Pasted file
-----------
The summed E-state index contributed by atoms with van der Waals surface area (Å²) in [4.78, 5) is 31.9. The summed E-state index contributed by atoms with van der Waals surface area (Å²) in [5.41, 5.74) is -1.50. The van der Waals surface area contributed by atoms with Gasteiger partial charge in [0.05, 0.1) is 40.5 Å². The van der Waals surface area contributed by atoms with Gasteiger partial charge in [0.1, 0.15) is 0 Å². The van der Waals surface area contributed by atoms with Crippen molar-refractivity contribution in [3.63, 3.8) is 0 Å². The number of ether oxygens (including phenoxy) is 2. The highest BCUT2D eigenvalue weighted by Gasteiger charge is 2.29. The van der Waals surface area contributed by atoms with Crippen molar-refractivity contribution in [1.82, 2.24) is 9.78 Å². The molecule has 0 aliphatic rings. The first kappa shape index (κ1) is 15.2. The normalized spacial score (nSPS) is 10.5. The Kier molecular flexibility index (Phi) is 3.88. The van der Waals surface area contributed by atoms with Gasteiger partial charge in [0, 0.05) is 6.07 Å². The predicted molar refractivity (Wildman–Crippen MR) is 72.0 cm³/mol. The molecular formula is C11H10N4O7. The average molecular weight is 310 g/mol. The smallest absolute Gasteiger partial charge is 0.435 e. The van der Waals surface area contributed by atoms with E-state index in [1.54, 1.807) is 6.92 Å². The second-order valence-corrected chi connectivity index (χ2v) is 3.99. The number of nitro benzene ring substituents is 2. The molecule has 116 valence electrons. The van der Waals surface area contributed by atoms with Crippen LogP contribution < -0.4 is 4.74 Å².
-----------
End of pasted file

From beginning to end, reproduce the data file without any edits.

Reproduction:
The summed E-state index contributed by atoms with van der Waals surface area (Å²) in [4.78, 5) is 31.9. The summed E-state index contributed by atoms with van der Waals surface area (Å²) in [5.41, 5.74) is -1.50. The van der Waals surface area contributed by atoms with Gasteiger partial charge in [0.05, 0.1) is 40.5 Å². The van der Waals surface area contributed by atoms with Gasteiger partial charge in [0.1, 0.15) is 0 Å². The van der Waals surface area contributed by atoms with Crippen molar-refractivity contribution in [3.63, 3.8) is 0 Å². The number of ether oxygens (including phenoxy) is 2. The highest BCUT2D eigenvalue weighted by Gasteiger charge is 2.29. The van der Waals surface area contributed by atoms with Crippen molar-refractivity contribution in [1.82, 2.24) is 9.78 Å². The molecule has 0 aliphatic rings. The first kappa shape index (κ1) is 15.2. The normalized spacial score (nSPS) is 10.5. The Kier molecular flexibility index (Phi) is 3.88. The van der Waals surface area contributed by atoms with Gasteiger partial charge in [0, 0.05) is 6.07 Å². The predicted molar refractivity (Wildman–Crippen MR) is 72.0 cm³/mol. The molecular formula is C11H10N4O7. The average molecular weight is 310 g/mol. The smallest absolute Gasteiger partial charge is 0.435 e. The van der Waals surface area contributed by atoms with E-state index in [1.54, 1.807) is 6.92 Å². The second-order valence-corrected chi connectivity index (χ2v) is 3.99. The number of nitro benzene ring substituents is 2. The molecule has 116 valence electrons. The van der Waals surface area contributed by atoms with Crippen LogP contribution < -0.4 is 4.74 Å².